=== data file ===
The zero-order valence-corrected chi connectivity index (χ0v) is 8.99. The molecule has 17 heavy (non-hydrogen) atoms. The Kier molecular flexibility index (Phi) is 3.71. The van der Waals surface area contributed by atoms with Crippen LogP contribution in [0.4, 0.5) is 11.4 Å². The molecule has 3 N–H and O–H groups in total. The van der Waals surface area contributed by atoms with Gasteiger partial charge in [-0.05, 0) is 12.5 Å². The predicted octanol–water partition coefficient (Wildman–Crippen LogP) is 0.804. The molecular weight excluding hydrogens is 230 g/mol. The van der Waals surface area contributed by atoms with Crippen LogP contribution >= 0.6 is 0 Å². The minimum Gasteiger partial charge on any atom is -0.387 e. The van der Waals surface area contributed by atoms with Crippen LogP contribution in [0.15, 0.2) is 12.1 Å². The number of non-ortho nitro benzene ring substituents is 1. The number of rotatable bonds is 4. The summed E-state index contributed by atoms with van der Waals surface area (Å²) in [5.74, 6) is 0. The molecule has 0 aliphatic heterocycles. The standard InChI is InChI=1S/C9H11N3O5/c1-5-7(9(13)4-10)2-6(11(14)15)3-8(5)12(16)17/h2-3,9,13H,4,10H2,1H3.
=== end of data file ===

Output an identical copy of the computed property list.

The zero-order valence-corrected chi connectivity index (χ0v) is 8.99. The molecule has 17 heavy (non-hydrogen) atoms. The Kier molecular flexibility index (Phi) is 3.71. The van der Waals surface area contributed by atoms with Crippen LogP contribution in [0.4, 0.5) is 11.4 Å². The molecule has 3 N–H and O–H groups in total. The van der Waals surface area contributed by atoms with Gasteiger partial charge in [-0.05, 0) is 12.5 Å². The predicted octanol–water partition coefficient (Wildman–Crippen LogP) is 0.804. The molecular weight excluding hydrogens is 230 g/mol. The van der Waals surface area contributed by atoms with Crippen LogP contribution >= 0.6 is 0 Å². The minimum Gasteiger partial charge on any atom is -0.387 e. The van der Waals surface area contributed by atoms with Crippen LogP contribution in [0.15, 0.2) is 12.1 Å². The number of non-ortho nitro benzene ring substituents is 1. The number of rotatable bonds is 4. The summed E-state index contributed by atoms with van der Waals surface area (Å²) in [5.74, 6) is 0. The molecule has 0 aliphatic heterocycles. The standard InChI is InChI=1S/C9H11N3O5/c1-5-7(9(13)4-10)2-6(11(14)15)3-8(5)12(16)17/h2-3,9,13H,4,10H2,1H3.